2020 Census brings up deeper questions of ethnicity, identity for blacks in America
What and who is considered black are two questions that have long been used to separate and categorize people. It is these ideas that are at the heart of white supremacy and racism in the United States and around the world. While those systems do not solely impact black people, anti-blackness continually positions black people at the bottom of social and racial hierarchies that do nothing but perpetuate hatred, discrimination, and inequality.
For centuries, one way that this inequality persisted was through the census. A process by which the government counts residents of the United States every 10 years, it is supposed to provide a snapshot of America’s people and economy. It has also used demographic data for purposes of representation in Congress. In theory, using numerical data in itself to figure out how many people live in a particular district, and therefore proportionally assigning representation, should be pretty benign.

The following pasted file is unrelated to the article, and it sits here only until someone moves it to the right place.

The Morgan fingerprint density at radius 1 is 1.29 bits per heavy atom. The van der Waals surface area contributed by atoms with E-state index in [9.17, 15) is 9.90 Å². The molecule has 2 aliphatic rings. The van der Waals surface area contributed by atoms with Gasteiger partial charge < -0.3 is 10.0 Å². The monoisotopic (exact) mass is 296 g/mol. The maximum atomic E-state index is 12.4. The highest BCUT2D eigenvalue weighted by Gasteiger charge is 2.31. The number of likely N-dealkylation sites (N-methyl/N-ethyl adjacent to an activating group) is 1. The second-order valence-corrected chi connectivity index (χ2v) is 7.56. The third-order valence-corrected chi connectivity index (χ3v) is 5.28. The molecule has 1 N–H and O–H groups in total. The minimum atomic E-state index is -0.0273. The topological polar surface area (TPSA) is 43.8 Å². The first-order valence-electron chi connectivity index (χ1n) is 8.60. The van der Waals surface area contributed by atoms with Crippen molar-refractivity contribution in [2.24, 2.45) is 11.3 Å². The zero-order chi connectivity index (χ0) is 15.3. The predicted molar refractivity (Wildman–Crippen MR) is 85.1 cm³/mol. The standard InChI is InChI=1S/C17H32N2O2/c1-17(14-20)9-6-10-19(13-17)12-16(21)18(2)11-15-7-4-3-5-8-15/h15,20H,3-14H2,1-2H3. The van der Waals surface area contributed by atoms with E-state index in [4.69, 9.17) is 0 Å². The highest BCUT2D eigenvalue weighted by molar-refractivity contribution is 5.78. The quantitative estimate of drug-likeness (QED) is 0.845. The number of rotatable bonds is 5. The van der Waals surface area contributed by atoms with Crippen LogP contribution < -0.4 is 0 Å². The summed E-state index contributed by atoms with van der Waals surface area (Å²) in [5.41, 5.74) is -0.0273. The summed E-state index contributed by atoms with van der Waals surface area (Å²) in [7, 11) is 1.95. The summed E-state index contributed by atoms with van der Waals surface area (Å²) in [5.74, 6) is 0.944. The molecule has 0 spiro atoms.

However, since almost nothing involving humans is fully objective, the census becomes problematic when racial data is used to distribute resources and feed white Americans’ obsession with race and racial purity. To that end, the census hasn’t always counted each person fully, equally, or accurately. As Gregory Smithson notes in Mother Jones:
The census has always reflected a Trumpian view of America, revealing our deepest anxieties about race and inequality. It’s a bit like a bathroom mirror the morning after a big party, reflecting what we’ve been up to in a way that is honest and ugly. [...]
The section of the Constitution that required the census was the same that set out the ignominious Three-Fifths Compromise that counted an African-American slave as three-fifths of a person for purposes of apportioning congressional seats.
After Emancipation, the census reflected white American hysteria about miscegenation, distinguishing Blacks, Mulattos, Quadroons, and Octoroons.
As the 2020 census approaches, there is much thought about how to greater reflect the ethnic and racial diversity among people living in this country. Some advocates have already begun that process by requesting that the data collection allow opportunities for more categories for persons of black ancestry. Currently, the census allows a person to mark black or African-American. But according to NPR, the 2020 census will ask blacks to be more specific.